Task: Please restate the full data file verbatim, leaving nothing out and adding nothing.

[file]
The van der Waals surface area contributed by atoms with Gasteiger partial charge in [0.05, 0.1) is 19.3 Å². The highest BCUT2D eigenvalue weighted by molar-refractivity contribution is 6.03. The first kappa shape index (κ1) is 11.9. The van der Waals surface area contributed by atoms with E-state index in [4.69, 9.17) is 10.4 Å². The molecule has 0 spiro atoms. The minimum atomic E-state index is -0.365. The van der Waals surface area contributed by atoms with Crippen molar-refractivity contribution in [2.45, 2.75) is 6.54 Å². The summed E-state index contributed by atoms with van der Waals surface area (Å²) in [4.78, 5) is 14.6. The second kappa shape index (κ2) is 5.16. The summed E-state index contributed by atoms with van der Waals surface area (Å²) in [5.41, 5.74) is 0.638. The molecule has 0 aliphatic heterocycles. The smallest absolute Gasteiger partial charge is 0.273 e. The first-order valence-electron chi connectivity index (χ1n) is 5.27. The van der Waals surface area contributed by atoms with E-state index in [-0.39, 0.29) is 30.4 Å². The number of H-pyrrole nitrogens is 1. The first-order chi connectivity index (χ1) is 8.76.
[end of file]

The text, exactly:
The van der Waals surface area contributed by atoms with Gasteiger partial charge in [0.05, 0.1) is 19.3 Å². The highest BCUT2D eigenvalue weighted by molar-refractivity contribution is 6.03. The first kappa shape index (κ1) is 11.9. The van der Waals surface area contributed by atoms with E-state index in [4.69, 9.17) is 10.4 Å². The molecule has 0 spiro atoms. The minimum atomic E-state index is -0.365. The van der Waals surface area contributed by atoms with Crippen molar-refractivity contribution in [2.45, 2.75) is 6.54 Å². The summed E-state index contributed by atoms with van der Waals surface area (Å²) in [4.78, 5) is 14.6. The second kappa shape index (κ2) is 5.16. The summed E-state index contributed by atoms with van der Waals surface area (Å²) in [5.41, 5.74) is 0.638. The molecule has 0 aliphatic heterocycles. The smallest absolute Gasteiger partial charge is 0.273 e. The first-order valence-electron chi connectivity index (χ1n) is 5.27. The van der Waals surface area contributed by atoms with E-state index in [-0.39, 0.29) is 30.4 Å². The number of H-pyrrole nitrogens is 1. The first-order chi connectivity index (χ1) is 8.76.